An article on Wired today talks about a technique to rob ATMs using USB sticks, so long as the ATM is still running Windows XP. Had I watched this on an episode of television, I would have called shenanigans. Not because it seems unrealistic, but because it's too easy (more on that in a sec). And surely there can't still be ATM machines full of money still running on Windows XP out there.
In reality, I see problems like this all the time in my day job. Managers don't want to spend money to upgrade and maintain old hardware or code, even in critical systems. If a developer can't point to a specific vulnerability and prove an urgent risk, it's put off until never. There's no revenue in it. When something goes wrong, someone else gets blamed for it. I can easily imagine some executive of some large bank corporation scoffing at the cost of upgrading ATMs.
The kicker in this story is how the ATM is taken offline and the hack is untraceable. No one knows how much this has been used through the world, or if the criminals were able to intercept custom pins and card numbers.
The realistic part of the story? It isn't actually easy. Considerable effort and money went into developing the malicious code, including:
It's a ridiculous image. Research—talking to experts in the field—adds so much in terms of verisimilitude to a story. Lazy writers often take the easy path. If they do research, it's no more than gleaning a few cool-sounding words for their script.
In The Superhero Murders, my work in progress, I have an "evil app" used to track superheroes and coordinate attacks against them (it's a little more detailed than that, but you'll have to wait for the release.) I had to put some time into what resources would be needed to develop the app, how it would be hidden from the rest of the development team, and what kind of person would put this thing together. While I don't plan to spend a lot of time on the details, it's good to know. It's like that Hemingway quote.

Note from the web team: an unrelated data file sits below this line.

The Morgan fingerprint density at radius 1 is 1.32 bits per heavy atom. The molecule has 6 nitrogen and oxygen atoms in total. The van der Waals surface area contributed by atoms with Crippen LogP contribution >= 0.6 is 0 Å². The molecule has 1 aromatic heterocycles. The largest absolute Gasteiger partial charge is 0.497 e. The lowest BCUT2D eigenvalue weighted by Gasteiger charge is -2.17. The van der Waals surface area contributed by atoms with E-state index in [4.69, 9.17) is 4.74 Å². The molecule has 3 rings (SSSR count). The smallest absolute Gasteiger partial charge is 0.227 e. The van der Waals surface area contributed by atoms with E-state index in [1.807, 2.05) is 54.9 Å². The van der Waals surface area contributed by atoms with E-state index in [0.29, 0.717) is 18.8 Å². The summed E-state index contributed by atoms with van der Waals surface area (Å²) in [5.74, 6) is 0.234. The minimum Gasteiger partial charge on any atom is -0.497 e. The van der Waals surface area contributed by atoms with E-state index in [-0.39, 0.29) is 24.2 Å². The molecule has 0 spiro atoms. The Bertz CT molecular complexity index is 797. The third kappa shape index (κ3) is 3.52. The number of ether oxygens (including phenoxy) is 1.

“If a writer of prose knows enough about what he is writing about, he may omit things that he knows and the reader, if the writer is writing truly enough, will have a feeling of those things as strongly as though the writer had stated them. The dignity of movement of an iceberg is due to only one-eighth of it being above water”
I talked a little about descriptions in the past, but there is one thing that continually seems to elude many writers, myself included. It's a simple question of character. The point of a Point of View character is to deliver the story and the world through the eyes of an interesting character. Otherwise, we might as well stick with an objective-omniscient point of view and never bother.
For me, description isn't about describing things. As I said in the earlier post, it's about establishing place for a scene, mood and character. All true, but what is missing is the lens.
The character is the lens. An author acquaintance of mine recently noted to me that she had no idea what color her curtains were without glancing over her shoulder to check. Well, then, if she were to describe herself hard at work in that room, would it make sense to describe the color of the curtains? Not if we're firmly rooted in her point of view.
In the past, when I wrote, I had a mental movie playing. I saw every detail. I meticulously transferred those images to prose, every glance, every smile, every cough, every scratch. But that is a waste of words. The reader has their own mental moving playing, and no matter how much you describe your mental movie, it is not the reader's mental movie. They will always form their own images. So, the first job of description is to get the reader's mental reels spinning. It doesn't take much.